Every once in a while people fly in their dreams . Today, thanks to scientists’ blue-sky thinking, everyone who is ready to pay 1,700,000 dollars for a new bed can be sure that they spend all their nights flying.
We spend roughly a third of our life asleep. The humble bed has had remarkably little innovation pointed in its direction over the ages. So a new floating bed which hovers 40 cm above the floor represents a significant development in the design of sleeping apparatus.
Debuting at the recent Millionaire Fair in Kortrijk , Belgium , the floating bed is the result of six years of development by Dutch architect Janjaap Ruijssenaars working with Bakker Magnetics. Using the power of permanent opposing industrial-strength magnets to enable it to float, the full scale bed can hold 900 kilograms of weight, while a smaller one fifth scale platform can safely hold 80 kilogams.
Already people are beginning to see many applications for the simple yet visually arresting platforms ranging from the basis for a sofa, Coffee table, Japanese dining table and particularly in the display areas where museums and high-end visual merchandisers are beginning to conceptualise numerous creative uses.
Four thin cables assure its motionless position and form the only contact with the ground and the only other aspect which concerned us about what is essentially a stunningly simple device was the issue of sleeping in such close proximity to magnetic fields.
Janjaap assures us that should you feel inclined to slip your bankcard into your pyjamas, the magnetic field atop the unit is not enough to degauss the magnetic strip. The field below the unit is a different matter however, and given that the magnetic field is strong enough to suspend 900 kilograms, it’s not recommended that people with pacemakers go under the bed – so if you're wearing a pacemaker and drop the strawberry lube while using the floating bed, it’d be advisable to ask your partner to retrieve it.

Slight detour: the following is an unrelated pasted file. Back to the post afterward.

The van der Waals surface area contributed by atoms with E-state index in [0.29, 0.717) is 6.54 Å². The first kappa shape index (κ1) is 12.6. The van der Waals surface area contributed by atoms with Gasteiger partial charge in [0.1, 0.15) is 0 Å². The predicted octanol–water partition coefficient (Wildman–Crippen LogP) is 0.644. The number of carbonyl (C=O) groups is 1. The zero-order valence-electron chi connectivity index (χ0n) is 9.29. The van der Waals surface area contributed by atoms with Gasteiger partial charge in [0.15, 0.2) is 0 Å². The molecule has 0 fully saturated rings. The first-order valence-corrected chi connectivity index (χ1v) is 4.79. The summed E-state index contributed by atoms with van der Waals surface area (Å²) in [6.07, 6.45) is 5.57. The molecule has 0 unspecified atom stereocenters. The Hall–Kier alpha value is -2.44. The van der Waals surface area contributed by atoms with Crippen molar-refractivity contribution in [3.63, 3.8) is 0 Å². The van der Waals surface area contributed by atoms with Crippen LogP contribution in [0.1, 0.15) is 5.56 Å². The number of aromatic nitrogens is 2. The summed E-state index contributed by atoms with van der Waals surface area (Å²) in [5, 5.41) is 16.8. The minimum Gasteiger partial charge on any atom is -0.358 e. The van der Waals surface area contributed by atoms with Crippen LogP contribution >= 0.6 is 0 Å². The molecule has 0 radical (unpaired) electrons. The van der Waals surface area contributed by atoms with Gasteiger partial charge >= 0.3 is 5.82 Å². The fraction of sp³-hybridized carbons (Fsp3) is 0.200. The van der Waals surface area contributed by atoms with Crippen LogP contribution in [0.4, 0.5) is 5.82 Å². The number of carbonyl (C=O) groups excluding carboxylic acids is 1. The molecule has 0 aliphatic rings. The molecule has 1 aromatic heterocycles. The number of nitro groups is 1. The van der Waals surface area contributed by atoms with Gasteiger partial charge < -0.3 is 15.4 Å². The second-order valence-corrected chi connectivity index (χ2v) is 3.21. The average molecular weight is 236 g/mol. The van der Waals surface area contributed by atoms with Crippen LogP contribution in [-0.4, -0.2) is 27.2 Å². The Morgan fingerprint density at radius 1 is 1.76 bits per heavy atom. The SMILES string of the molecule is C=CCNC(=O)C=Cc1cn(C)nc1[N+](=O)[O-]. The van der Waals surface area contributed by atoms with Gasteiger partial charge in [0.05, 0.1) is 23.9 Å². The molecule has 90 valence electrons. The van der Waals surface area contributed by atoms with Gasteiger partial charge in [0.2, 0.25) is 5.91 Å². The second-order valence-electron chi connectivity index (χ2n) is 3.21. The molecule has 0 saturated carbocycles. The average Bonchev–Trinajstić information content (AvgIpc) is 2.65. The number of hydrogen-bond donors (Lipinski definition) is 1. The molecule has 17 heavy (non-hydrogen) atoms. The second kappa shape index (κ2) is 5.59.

One final note of caution – as all students of physics will no doubt have already twigged, the floating bed is attached to the ground by four thin cables, otherwise it’d slide off the magnetic force field and crash to the floor.
Pricing for the floating bed is decidedly in the millionaire league, with the one fifth scale unit selling for $150000 and the full floating bed costing $1.7 million Janjaap Ruijssenaars is an architect (Master of Science) and founder of Universe Architecture.
His work includes urban planning, architecture and design. By reflecting these professions on one another, fascinating new ideas and forms emerge. This Floating Bed is an intriguing example of this process. For more information regarding the floating bed, or to nquire about international distribution, Janjaap can be contacted here, gizmag.co.uk reports.
Mr Ruijssenaars said he will build a full-size version only when he has a firm order ' and he already has an idea who might be interested.
'I think someone like Roman Abramovich is the sort of person who might buy this bed and I have been thinking of getting in touch,' he said.
'This bed needs a bigger than average bedroom to put it in ' it's quite special.'
At least the billionaire Chelsea FC owner will not lose any sleep over whether he can afford it or not, metro.co.uk says.
Prepared by Alexander Timoshik
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